“I was watching a western and in it the horses seemed able to run a long time. How far or how long can horses actually run in a day?” The first place the Newton Falls Public Library staff checked was in the library’s collection of horse books. Both Horses for Dummies by Audrey Pavia and The Complete Horse Book had sections about endurance racing. In this type of competition, the horse and rider attempt to cover a set number of miles in the shortest time. Most consist of 50 – 100 mile per day rides, or multi-day rides covering 50 miles a day over four to six days. A special endurance saddle is used as the rider has to spend long periods of time sitting on it. According to The Encyclopedia of the Horse by Elwyn Hartley Edwards [p.356], in 1919 “the United States Cavalry conducted endurance tests to assess the quality of . . . horses as remounts.” They had to cover 300 miles in 5 days, while carrying 200-245 pounds.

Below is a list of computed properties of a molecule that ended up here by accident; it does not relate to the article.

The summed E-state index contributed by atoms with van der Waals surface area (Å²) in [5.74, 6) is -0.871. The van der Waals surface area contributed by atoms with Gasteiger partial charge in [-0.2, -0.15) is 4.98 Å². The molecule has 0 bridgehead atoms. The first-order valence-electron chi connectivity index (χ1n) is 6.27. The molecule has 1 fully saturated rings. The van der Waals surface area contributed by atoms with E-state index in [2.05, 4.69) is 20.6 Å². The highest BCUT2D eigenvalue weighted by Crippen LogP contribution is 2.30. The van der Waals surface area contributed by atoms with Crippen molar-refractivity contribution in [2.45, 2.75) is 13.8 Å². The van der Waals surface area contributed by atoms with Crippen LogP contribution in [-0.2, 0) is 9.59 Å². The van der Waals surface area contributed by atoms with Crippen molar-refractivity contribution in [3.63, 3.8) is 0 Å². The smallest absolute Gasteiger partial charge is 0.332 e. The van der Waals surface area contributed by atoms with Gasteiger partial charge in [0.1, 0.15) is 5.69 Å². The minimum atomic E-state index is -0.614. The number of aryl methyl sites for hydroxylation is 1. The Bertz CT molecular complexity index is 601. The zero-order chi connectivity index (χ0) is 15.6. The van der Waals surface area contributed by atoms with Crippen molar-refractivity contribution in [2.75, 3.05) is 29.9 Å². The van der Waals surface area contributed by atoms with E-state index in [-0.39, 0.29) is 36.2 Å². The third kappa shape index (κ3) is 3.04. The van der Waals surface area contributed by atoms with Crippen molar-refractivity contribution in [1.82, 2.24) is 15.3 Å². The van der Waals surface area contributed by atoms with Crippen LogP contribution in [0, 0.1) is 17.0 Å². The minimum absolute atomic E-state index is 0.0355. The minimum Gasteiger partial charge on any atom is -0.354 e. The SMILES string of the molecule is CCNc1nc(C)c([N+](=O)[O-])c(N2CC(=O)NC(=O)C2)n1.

Searching online for farthest running horse brings up a website [www.frankhopkins.com] which includes an article written by Anthony Amaral in Western Horseman Magazine ,“Frank Hopkins. . . Best of Endurance Riders?” Frank Hopkins rode in approximately 400 endurance races including in 1890 a 3,000 mile one in Arabia on the western mustang, Hidalgo, against Arabian desert horses. In the “Brains Plus Endurance" by Charles B. Roth [The Horse–Official Journal of the U.S. Remount Service 1935], Hopkins is quoted saying he once rode a horse 124 miles in 20 hours. Today there are very strict rules and training guidelines for those wishing to participate in endurance riding. Depending on the event, qualifying rides may be required, as well as mandatory stops for veterinary checks of the animals. More information can be learned about the classic races in The Complete Horse Book and the Equiworld website [www.equiworld.net/endurance].
One of the most memorable uses of endurance running by men was the Pony Express. From April 1860 to October 1861, the riders carried mail from St. Joseph, Missouri, to Sacramento, California. In Stagecoaches and the Pony Express by Sally Senzell Isaacs, the horses usually only ran 10 miles at a time, while riders rode about 75 miles before passing on the saddlebag.